“For me, architecture is beyond a profession, it's a calling," says Mdoko. “As an architect, I take every day as an opportunity to make the world a better place. I try to embrace each day with an open mind and I'm always eager to meet new challenges and new opportunities. Architecture to me is a tool to soothe my mental capacity and create solutions for society in a way that leaves a positive footprint. My profession has helped me to meet and serve different cadres of people from decision makers to grassroots communities.”
After Mdoko graduated in 2004, she joined a local architecture practice called Kanjere and Associates, where she worked until after her professional practice exams. At Kanjere and Associates she was exposed to major public infrastructure projects across Malawi, working with clients such as the Malawi Government, World Bank, DFID, and the European Union. It was here Mdoko first adopted a supervisory role in infrastructure projects, and began managing disciplinary teams.
“To complete a public infrastructure project such as a health facility, I have to work with decision makers in the line ministry and central government and the municipal authorities' level, traditional leaders and other local government structures,” she explains. “This exposure has helped me to sharpen my interpersonal skills and has also exposed me to different cultures.”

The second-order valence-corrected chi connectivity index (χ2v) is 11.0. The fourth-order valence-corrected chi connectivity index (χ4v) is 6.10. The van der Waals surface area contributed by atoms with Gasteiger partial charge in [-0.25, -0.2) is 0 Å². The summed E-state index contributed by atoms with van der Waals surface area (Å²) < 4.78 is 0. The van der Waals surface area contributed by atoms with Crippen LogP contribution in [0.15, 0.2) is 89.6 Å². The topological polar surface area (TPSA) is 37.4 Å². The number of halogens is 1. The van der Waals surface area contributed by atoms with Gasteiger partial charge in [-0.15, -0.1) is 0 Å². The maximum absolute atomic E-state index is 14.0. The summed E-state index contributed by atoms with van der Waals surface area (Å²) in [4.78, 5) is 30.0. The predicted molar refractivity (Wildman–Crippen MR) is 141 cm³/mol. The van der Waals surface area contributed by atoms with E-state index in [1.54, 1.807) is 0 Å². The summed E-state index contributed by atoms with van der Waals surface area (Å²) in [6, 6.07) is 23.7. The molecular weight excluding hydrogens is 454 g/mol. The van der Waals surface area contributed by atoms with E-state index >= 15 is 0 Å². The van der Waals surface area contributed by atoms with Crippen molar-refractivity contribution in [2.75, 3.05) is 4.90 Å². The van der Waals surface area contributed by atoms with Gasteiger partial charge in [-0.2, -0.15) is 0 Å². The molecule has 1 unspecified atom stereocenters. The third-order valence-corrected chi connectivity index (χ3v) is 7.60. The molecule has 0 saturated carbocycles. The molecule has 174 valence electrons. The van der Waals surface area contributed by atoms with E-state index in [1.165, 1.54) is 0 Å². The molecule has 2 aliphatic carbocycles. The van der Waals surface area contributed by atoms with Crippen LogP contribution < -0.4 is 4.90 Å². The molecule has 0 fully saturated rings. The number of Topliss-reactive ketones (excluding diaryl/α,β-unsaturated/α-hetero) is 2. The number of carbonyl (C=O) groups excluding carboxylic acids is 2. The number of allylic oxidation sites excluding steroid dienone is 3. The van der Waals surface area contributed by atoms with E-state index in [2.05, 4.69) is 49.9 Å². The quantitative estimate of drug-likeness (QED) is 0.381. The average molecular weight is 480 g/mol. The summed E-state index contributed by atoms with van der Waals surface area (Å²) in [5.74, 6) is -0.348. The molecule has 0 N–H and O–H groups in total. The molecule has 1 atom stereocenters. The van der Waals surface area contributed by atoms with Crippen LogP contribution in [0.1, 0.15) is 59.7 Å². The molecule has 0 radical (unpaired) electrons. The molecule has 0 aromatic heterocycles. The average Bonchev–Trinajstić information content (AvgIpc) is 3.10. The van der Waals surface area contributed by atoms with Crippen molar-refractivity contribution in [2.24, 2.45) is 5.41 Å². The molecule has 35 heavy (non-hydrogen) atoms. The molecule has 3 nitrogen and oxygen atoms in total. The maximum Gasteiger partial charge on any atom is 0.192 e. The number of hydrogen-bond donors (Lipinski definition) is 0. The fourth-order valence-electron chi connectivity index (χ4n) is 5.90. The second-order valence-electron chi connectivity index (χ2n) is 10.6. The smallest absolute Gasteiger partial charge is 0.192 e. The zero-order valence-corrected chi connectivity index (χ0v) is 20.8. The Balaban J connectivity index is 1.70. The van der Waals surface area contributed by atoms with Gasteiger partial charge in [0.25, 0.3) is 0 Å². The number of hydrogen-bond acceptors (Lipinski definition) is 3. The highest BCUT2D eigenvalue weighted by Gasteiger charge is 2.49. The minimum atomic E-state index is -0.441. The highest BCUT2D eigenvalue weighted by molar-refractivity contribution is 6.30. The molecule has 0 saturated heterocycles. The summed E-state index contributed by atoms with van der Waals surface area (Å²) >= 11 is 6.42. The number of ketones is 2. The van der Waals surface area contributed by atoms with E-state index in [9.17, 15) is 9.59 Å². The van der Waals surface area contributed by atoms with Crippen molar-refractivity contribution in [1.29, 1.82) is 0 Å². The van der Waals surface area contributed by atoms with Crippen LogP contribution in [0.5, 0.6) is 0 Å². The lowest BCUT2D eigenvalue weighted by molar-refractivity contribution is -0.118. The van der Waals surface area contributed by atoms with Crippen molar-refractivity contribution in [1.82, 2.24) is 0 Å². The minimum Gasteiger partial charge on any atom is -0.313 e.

Mkodo takes challenges in her stride. “Challenges in an architectural career, and life in general, are inevitable. But with the right knowledge, skills, capabilities, and of course the right attitude, challenges should be considered to be opportunities to grow, to be creative and innovative. If well-handled, challenges help you to be appreciated by the public as well as fellow professionals, and can open new doors for career development or advancement. I can look back with pride that I have supervised projects and handled challenging dynamics effectively because I chose to tackle issues head on and give a positive vibe, rather than being dragged down by stereotypes.”